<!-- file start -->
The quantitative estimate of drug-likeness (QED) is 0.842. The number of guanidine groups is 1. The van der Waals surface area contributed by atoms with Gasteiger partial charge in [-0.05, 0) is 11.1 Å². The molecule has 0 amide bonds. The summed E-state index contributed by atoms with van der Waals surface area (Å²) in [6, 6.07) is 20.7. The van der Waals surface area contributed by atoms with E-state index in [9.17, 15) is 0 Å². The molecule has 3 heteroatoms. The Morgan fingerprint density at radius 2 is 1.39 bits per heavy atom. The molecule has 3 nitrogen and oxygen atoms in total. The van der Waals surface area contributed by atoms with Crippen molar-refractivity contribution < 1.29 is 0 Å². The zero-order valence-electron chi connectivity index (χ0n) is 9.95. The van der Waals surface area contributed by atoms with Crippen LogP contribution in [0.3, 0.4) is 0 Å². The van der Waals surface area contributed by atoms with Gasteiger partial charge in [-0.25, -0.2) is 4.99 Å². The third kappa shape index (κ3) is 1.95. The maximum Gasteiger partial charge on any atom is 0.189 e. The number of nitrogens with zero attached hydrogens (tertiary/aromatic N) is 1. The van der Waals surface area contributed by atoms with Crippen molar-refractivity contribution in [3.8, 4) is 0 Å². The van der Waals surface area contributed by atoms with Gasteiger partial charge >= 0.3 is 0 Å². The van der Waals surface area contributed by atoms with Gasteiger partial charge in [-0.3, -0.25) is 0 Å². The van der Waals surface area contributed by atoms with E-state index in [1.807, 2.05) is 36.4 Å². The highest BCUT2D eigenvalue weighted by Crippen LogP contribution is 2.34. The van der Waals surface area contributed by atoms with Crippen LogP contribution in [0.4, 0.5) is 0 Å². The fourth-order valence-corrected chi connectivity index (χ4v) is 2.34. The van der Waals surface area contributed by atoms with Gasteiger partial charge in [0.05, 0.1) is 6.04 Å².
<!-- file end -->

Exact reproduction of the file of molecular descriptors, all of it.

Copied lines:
The quantitative estimate of drug-likeness (QED) is 0.842. The number of guanidine groups is 1. The van der Waals surface area contributed by atoms with Gasteiger partial charge in [-0.05, 0) is 11.1 Å². The molecule has 0 amide bonds. The summed E-state index contributed by atoms with van der Waals surface area (Å²) in [6, 6.07) is 20.7. The van der Waals surface area contributed by atoms with E-state index in [9.17, 15) is 0 Å². The molecule has 3 heteroatoms. The Morgan fingerprint density at radius 2 is 1.39 bits per heavy atom. The molecule has 3 nitrogen and oxygen atoms in total. The van der Waals surface area contributed by atoms with Crippen molar-refractivity contribution < 1.29 is 0 Å². The zero-order valence-electron chi connectivity index (χ0n) is 9.95. The van der Waals surface area contributed by atoms with Crippen LogP contribution in [0.3, 0.4) is 0 Å². The van der Waals surface area contributed by atoms with Gasteiger partial charge in [-0.25, -0.2) is 4.99 Å². The third kappa shape index (κ3) is 1.95. The maximum Gasteiger partial charge on any atom is 0.189 e. The number of nitrogens with zero attached hydrogens (tertiary/aromatic N) is 1. The van der Waals surface area contributed by atoms with Crippen molar-refractivity contribution in [3.8, 4) is 0 Å². The van der Waals surface area contributed by atoms with Gasteiger partial charge >= 0.3 is 0 Å². The van der Waals surface area contributed by atoms with Gasteiger partial charge in [-0.3, -0.25) is 0 Å². The van der Waals surface area contributed by atoms with E-state index in [1.807, 2.05) is 36.4 Å². The highest BCUT2D eigenvalue weighted by Crippen LogP contribution is 2.34. The van der Waals surface area contributed by atoms with Crippen LogP contribution in [0.4, 0.5) is 0 Å². The fourth-order valence-corrected chi connectivity index (χ4v) is 2.34. The van der Waals surface area contributed by atoms with Gasteiger partial charge in [0.05, 0.1) is 6.04 Å².